Position operator

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In quantum mechanics, the position operator is the operator that corresponds to the position observable of a particle. The eigenvalue of the operator is the position vector of the particle.[1]

Introduction[edit]

In one dimension, the wave function  \psi represents the probability density of finding the particle at position  x . Hence the expected value of a measurement of the position of the particle is

 \langle x \rangle = \int_{-\infty}^{+\infty} x |\psi|^2 dx = \int_{-\infty}^{+\infty} \psi^* x \psi dx

Accordingly, the quantum mechanical operator corresponding to position is  \hat{x} , where

 (\hat{x} \psi)(x) = x\psi(x)

Eigenstates[edit]

The eigenfunctions of the position operator, represented in position basis, are dirac delta functions. To show this, suppose  \psi is an eigenstate of the position operator with eigenvalue  x_0 . We write the eigenvalue equation in position coordinates,

 \hat{x}\psi(x) = x  \psi(x) = x_0  \psi(x)

recalling that  \hat{x} simply multiplies the function by  x in position representation. Since  x is a variable while  x_0 is a constant,  \psi must be zero everywhere except at  x = x_0 . The normalized solution to this is

 \psi(x) = \delta(x - x_0)

Although such a state is physically unrealizable and, strictly speaking, not a function, it can be thought of as an "ideal state" whose position is known exactly (any measurement of the position always returns the eigenvalue  x_0 ). Hence, by the uncertainty principle, nothing is known about the momentum of such a state.

Three dimensions[edit]

The generalisation to three dimensions is straightforward. The wavefunction is now  \psi(\bold{r},t) and the expectation value of the position is

 \langle \bold{r} \rangle = \int \bold{r} |\psi|^2 d^3  \bold{r}

where the integral is taken over all space. The position operator is

\bold{\hat{r}}\psi=\bold{r}\psi

Momentum space[edit]

In momentum space, the position operator in one dimension is

 \hat{x} = i\hbar\frac{d}{dp}

Formalism[edit]

Consider, for example, the case of a spinless particle moving in one spatial dimension (i.e. in a line). The state space for such a particle is L2(R), the Hilbert space of complex-valued and square-integrable (with respect to the Lebesgue measure) functions on the real line. The position operator, Q, is then defined by:[2][3]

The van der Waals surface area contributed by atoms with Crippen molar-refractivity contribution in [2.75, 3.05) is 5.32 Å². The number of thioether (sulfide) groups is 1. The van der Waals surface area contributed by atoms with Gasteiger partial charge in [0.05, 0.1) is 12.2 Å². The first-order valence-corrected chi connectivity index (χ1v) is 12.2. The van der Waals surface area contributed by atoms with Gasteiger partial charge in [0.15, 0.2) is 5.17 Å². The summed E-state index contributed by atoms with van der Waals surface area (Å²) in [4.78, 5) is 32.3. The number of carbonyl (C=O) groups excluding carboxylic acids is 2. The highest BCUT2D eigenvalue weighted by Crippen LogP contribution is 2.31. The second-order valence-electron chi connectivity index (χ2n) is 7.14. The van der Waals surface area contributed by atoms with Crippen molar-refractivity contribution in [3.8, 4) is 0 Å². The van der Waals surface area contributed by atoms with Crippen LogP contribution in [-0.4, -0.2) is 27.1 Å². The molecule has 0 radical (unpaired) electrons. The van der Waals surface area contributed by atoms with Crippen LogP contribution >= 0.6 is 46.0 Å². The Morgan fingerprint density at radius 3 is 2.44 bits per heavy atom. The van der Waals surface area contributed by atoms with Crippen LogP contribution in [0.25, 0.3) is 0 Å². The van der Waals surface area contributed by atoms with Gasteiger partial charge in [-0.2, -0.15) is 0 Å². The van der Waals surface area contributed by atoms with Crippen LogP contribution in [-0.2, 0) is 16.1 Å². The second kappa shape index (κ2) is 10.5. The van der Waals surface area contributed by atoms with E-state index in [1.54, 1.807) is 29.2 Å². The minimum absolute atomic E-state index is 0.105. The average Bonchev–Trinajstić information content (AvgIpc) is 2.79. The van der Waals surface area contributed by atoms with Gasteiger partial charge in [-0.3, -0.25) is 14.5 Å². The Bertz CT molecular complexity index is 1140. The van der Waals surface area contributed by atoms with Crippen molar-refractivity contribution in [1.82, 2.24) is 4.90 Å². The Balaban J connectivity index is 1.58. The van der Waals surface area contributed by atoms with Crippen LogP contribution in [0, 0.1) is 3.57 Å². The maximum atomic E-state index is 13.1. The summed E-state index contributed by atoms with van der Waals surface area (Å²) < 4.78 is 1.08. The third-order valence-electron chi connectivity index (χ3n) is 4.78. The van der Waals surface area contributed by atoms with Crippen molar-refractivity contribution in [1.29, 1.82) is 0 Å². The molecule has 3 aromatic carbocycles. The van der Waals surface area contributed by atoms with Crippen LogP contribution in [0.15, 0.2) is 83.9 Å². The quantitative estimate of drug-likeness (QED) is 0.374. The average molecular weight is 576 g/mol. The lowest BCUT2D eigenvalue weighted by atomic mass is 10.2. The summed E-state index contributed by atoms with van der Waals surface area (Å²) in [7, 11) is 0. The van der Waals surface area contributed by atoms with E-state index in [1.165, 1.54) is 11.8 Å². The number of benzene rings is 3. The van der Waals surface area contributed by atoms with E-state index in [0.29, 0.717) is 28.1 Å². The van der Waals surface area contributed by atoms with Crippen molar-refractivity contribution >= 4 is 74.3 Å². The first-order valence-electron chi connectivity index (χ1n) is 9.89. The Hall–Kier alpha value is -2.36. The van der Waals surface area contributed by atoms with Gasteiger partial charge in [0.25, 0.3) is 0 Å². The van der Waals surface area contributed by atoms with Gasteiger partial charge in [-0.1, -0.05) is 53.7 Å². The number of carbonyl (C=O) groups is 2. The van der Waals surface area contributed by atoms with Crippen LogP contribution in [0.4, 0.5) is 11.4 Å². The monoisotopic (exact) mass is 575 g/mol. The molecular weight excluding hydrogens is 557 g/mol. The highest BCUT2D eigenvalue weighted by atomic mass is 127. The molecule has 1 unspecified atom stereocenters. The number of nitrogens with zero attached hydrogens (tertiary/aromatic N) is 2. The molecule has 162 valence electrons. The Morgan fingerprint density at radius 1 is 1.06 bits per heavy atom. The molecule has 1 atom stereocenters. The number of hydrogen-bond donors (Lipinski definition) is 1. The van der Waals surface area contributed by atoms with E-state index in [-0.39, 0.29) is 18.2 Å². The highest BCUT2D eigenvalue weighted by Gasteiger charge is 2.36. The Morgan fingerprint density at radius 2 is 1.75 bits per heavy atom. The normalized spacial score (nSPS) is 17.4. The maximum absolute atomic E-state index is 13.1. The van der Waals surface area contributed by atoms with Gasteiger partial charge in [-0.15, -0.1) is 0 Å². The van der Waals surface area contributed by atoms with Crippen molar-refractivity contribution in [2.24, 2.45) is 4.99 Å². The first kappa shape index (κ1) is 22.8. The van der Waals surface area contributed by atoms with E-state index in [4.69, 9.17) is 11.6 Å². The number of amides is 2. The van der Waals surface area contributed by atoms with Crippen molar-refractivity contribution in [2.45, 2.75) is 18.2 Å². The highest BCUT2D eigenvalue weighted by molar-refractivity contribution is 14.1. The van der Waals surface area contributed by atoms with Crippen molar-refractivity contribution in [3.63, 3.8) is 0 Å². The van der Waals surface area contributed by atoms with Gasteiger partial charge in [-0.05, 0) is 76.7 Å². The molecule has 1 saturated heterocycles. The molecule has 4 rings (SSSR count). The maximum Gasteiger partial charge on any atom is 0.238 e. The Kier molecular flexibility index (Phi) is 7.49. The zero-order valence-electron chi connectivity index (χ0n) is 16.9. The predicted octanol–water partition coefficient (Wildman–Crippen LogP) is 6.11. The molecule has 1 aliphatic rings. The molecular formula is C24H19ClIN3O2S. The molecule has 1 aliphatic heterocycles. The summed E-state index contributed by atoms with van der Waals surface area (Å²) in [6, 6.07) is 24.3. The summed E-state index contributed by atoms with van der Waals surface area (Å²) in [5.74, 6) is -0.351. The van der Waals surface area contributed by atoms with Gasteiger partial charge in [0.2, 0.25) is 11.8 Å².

Q (\psi)(x) = x  \psi (x)

with domain

D(Q) = \{ \psi \in L^2({\mathbf R}) \,|\, Q \psi \in L^2({\mathbf R}) \}.

Since all continuous functions with compact support lie in D(Q), Q is densely defined. Q, being simply multiplication by x, is a self adjoint operator, thus satisfying the requirement of a quantum mechanical observable. Immediately from the definition we can deduce that the spectrum consists of the entire real line and that Q has purely continuous spectrum, therefore no discrete eigenvalues. The three-dimensional case is defined analogously. We shall keep the one-dimensional assumption in the following discussion.

Measurement[edit]

As with any quantum mechanical observable, in order to discuss measurement, we need to calculate the spectral resolution of Q:

 Q = \int \lambda d \Omega_Q(\lambda).

Since Q is just multiplication by x, its spectral resolution is simple. For a Borel subset B of the real line, let \chi _B denote the indicator function of B. We see that the projection-valued measure ΩQ is given by

 \Omega_Q(B) \psi = \chi _B  \psi ,

i.e. ΩQ is multiplication by the indicator function of B. Therefore, if the system is prepared in state ψ, then the probability of the measured position of the particle being in a Borel set B is

 |\Omega_Q(B) \psi |^2  = | \chi _B  \psi |^2    = \int _B |\psi|^2  d \mu   ,

where μ is the Lebesgue measure. After the measurement, the wave function collapses to either

 \frac{\Omega_Q(B) \psi}{ \|\Omega_Q(B) \psi \|}

or

 \frac{(1-\chi _B)  \psi}{ \|(1-\chi _B)  \psi \|} , where \|  \cdots \| is the Hilbert space norm on L2(R).

See also[edit]

References[edit]

  1. ^ Atkins, P.W. (1974). Quanta: A handbook of concepts. Oxford University Press. ISBN 0-19-855493-1. 
  2. ^ McMahon, D. (2006). Quantum Mechanics Demystified (2nd ed.). Mc Graw Hill. ISBN 0 07 145546 9. 
  3. ^ Peleg, Y.; Pnini, R.; Zaarur, E.; Hecht, E. (2010). Quantum Mechanics (2nd ed.). McGraw Hill. ISBN 978-0071623582.